The New York State attorney general has taken it upon himself to alleviate the confusion surrounding the costs of student loans by initiating the College Code of Conduct. Although a long time coming, depicting the industry and the schools as criminal without effecting change in the federal legislation that actually allows for such activity will not cure the problem.
Having worked with financial aid offices at colleges and universities throughout Western New York, and indeed the rest of the nation, I can attest to the caring, professional nature of the officers and staff at financial aid offices. Theirs is a never-ending job: attempting to navigate ever-changing federal legislation, hundreds of loan products and lenders, work-study, grants, scholarships and the like for a student body whose financial needs are as disparate as snowflakes.
I can also attest to the fact that a majority of those in the student loan industry do not stray outside the parameters of the attorney general's just-released College Code of Conduct.
If the attorney general is truly concerned about the overall affordability of higher education, he will not simply stop with private lenders but also look into institutions that use the government's Direct Loan program.
This is especially of concern to those going to school in Western New York, where more than half of the student population attends a school that subscribes to the Direct Loan program. (The portion of students attendingDirect Loan schools nationwide is approximately 20 percent.)
A student who consolidates student loans with the Direct Loan program can qualify for only a .25 percent incentive-based rate reduction but would be able to qualify for up to 2.25 percent in rate reductions via what is known as the Federal Family Education Loans Program (FFELP). These reductions can save a student $12,000 on a $30,000 consolidation loan.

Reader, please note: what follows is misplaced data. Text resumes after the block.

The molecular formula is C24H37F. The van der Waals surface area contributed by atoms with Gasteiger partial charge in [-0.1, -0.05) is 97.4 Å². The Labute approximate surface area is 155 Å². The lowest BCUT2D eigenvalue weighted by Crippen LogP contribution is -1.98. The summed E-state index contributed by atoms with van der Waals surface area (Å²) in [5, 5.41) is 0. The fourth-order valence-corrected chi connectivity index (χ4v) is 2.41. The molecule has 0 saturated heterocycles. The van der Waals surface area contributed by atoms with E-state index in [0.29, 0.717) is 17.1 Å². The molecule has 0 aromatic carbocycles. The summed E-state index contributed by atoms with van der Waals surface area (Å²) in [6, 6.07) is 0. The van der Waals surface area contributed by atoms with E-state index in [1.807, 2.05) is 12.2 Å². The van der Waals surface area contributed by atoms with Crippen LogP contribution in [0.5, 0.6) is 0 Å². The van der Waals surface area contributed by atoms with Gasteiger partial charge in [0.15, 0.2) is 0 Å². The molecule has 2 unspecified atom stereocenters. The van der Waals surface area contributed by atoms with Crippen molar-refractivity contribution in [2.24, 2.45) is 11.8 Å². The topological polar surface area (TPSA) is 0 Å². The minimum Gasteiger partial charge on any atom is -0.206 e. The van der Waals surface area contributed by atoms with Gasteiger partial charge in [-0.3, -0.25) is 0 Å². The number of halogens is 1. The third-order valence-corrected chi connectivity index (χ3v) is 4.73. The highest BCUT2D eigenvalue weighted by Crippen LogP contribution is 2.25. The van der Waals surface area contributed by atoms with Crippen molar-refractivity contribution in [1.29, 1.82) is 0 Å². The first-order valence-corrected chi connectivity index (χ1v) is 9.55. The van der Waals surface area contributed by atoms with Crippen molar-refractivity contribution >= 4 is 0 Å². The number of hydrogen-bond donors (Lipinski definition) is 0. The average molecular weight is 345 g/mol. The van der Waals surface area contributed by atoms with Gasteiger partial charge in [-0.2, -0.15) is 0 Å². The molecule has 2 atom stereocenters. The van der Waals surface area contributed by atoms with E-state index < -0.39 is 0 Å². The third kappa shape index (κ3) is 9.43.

In fact, the worst result a student can have with a FFELP provider is the best result the Direct Loan program can offer, yet the majority of students in Buffalo are directed to the Direct Loan program (or given no direction) for consolidation. This goes directly against the Code of Conduct's rules regarding preferred lender lists, as the Direct Loan program is the preferred lender list of these institutions.
College preferred lender lists must be based solely on the best interests of the students or parents who may use the list without regard to financial interests of the college. This ensures that preferred lenders will be those the school has determined should be preferred by students as opposed to preferred by the school.
In the end, perhaps New York and other states should be looking to the federal government for legislative relief against the tactics of a few large lenders, as opposed to bullying the financial aid officers and lenders who simply follow rules as they currently are written.
Thomas Heneghan is senior vice president of TheLoanster.com.